Author: ZONG Xiaolan, Lecturer, Department of Philosophy, Shaanxi Normal University
During the course of Roman Catholic history, two distinct classes formed in the church: namely the clergy (and all in holy orders) and the laity. At the Council of Trent, and especially after Vantican I, the Church hierarchies made it clear that the clergy were to oversee the Church by dint of their divine authority, while the laity took on a subordinate role, submitting to the power of the clergy. From the Middle Ages onwards, the Church has reflected on the role of the laity in the church. Vatican II made clear that as the people of God, the clergy and lay people shared an equal status before God. This paper considers the reality of the inequality which persists between the ordained and the lay in the post Vatican II era, and offers a historical review to analyse the reasons for this divide, given the scriptural and theological emphasis on equality. The paper argues that only when traditional patterns of thinking are changed can hierarchies be weakened and equality truly effected among all within the Church.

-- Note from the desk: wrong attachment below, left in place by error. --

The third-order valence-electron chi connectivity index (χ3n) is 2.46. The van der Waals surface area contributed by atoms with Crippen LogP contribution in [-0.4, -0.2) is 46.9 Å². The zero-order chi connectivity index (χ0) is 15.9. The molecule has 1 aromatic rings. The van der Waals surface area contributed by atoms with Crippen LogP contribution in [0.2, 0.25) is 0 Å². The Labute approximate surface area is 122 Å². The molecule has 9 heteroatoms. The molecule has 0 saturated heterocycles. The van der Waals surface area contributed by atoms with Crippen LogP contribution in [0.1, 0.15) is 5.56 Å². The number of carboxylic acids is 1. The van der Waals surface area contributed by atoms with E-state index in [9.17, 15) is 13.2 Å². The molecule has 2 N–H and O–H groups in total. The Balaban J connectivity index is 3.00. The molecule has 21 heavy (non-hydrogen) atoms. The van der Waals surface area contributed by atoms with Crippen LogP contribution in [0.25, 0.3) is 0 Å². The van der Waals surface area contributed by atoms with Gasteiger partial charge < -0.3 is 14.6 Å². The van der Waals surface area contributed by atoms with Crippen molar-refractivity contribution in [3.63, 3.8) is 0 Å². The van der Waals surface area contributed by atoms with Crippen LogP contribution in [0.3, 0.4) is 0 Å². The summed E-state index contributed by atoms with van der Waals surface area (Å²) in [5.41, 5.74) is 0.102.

Church hierarchy, laity, church authority, equality
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